Straight out of the box calendars come with a bunch of preset permission levels, this makes your life easier because you can allow a bunch of different controls over the calendars from not being able to see them or being able to set users to be able to book meetings and delete meetings if needed. The different permission levels are as follows:
- None – FolderVisible
- Owner – CreateItems, ReadItems, CreateSubfolders, FolderOwner, FolderContact, FolderVisible, EditOwnedItems, EditAllItems, DeleteOwnedItems, DeleteAllItems
- PublishingEditor – CreateItems, ReadItems, CreateSubfolders, FolderVisible, EditOwnedItems, EditAllItems, DeleteOwnedItems, DeleteAllItems
- Editor – CreateItems, ReadItems, FolderVisible, EditOwnedItems, EditAllItems, DeleteOwnedItems, DeleteAllItems
- PublishingAuthor – CreateItems, ReadItems, CreateSubfolders, FolderVisible, EditOwnedItems, DeleteOwnedItems
- Author – CreateItems, ReadItems, FolderVisible, EditOwnedItems, DeleteOwnedItems
- NonEditingAuthor – CreateItems, ReadItems, FolderVisible
- Reviewer – ReadItems, FolderVisible
- Contributor – CreateItems, FolderVisible
What are the PowerShell commands used to manipulate calendar permissions?
The basic PowerShell commands you can use to edit the permissions of calendars are(each one has a link to the official Microsoft documentation):
Notice that all of the commands are to do with MailboxFolderPermission, this is because Exchange actually treats the calendar as a folder, so whatever we are doing to the calendar we are actually doing to an exchange folder.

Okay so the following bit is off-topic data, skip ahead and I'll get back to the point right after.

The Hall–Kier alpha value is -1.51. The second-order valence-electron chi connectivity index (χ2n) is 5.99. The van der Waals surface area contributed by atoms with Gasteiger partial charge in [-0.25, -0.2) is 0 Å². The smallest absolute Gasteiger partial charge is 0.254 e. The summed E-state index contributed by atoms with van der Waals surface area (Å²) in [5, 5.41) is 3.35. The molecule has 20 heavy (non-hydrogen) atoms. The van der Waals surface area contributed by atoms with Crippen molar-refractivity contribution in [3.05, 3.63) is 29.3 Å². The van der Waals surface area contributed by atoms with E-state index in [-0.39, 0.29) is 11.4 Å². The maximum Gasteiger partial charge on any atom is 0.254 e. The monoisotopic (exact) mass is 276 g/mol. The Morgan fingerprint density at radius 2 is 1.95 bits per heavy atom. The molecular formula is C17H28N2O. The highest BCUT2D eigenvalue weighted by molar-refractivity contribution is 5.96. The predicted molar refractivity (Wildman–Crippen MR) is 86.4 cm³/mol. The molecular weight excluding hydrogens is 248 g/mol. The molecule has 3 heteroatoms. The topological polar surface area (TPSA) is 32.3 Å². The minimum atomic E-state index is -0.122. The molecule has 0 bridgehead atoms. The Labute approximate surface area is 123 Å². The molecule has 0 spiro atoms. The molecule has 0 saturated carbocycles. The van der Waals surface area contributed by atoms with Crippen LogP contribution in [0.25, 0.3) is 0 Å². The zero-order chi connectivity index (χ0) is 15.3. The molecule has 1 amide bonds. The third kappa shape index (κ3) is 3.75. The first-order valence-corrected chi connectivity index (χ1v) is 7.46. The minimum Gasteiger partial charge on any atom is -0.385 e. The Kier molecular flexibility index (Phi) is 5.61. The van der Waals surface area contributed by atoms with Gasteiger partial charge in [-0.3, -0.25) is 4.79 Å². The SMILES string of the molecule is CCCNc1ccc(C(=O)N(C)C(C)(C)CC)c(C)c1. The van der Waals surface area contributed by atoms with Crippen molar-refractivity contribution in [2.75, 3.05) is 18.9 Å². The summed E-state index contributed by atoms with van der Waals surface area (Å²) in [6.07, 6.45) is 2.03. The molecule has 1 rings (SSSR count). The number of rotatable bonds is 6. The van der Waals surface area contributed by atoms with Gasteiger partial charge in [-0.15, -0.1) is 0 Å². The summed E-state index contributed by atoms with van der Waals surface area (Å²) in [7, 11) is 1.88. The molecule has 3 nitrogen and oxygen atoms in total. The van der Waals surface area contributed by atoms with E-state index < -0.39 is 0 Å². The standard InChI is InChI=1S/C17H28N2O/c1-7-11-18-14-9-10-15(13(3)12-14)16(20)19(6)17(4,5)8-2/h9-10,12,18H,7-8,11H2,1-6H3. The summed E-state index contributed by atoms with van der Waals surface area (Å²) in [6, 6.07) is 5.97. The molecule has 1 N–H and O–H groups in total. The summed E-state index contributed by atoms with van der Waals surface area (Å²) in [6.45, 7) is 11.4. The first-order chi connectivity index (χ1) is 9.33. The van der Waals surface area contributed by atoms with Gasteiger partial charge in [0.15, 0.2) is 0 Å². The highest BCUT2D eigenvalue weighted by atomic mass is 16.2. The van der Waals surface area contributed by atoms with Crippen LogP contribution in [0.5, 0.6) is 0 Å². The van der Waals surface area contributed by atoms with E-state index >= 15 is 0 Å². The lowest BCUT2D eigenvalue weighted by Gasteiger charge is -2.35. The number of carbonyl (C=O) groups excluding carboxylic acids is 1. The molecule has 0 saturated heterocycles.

Using PowerShell to Edit Calendar Permissions
So now lets get into it, if you are using Microsoft Exchange installed on your server then you can just open the Exchange PowerShell application, if you are using Office 365 you will need to first connect to office 365 in PowerShell, you can follow the instructions in that article to connect.
Once you are connected to exchange in PowerShell it is time to run some commands.
Getting a users calendar permissions
To get a users calendar permissions we will use the Get-MailboxFolderPermission command in PowerShell.
Some final notes and recommendations with folder sharing in office 365
- When setting permissions it is best not to set owner permissions for the calendars as this will allow other users to delete the calendar on someone else’s mailbox. This could lead to a real headache as the users calendar will just disappear and they wont know why.
- Setting PublishingEditor permission will allow users to have all permissions except to delete the actual calendar.
- Setting default sharing is usually a pretty handy thing in smaller businesses that are using the service. This will allow for more collaboration and a more open workplace.
As you might know with the release of Windows 10 Microsoft gave the ability to join your computer to Azure Active Directory to manage the devices from the cloud.
The main benefit to connecting your computer to Azure AD is that you get Single Sign On(SSO) to all of your Office 365 apps and as Office 365 uses Azure AD for to store all of its user information if you have Office 365 you have Azure AD.
To enroll your device into Azure AD follow these steps
Open the settings
From the settings app open the System settings
Select the about tab and click the Join Azure AD button
Type in your Azure AD Credentials and hit the sign in button
Once you have finished joining AD on Azure then you will need to restart the computer and log in using the Azure AD credentials.
Now you are enrolled into your organisation.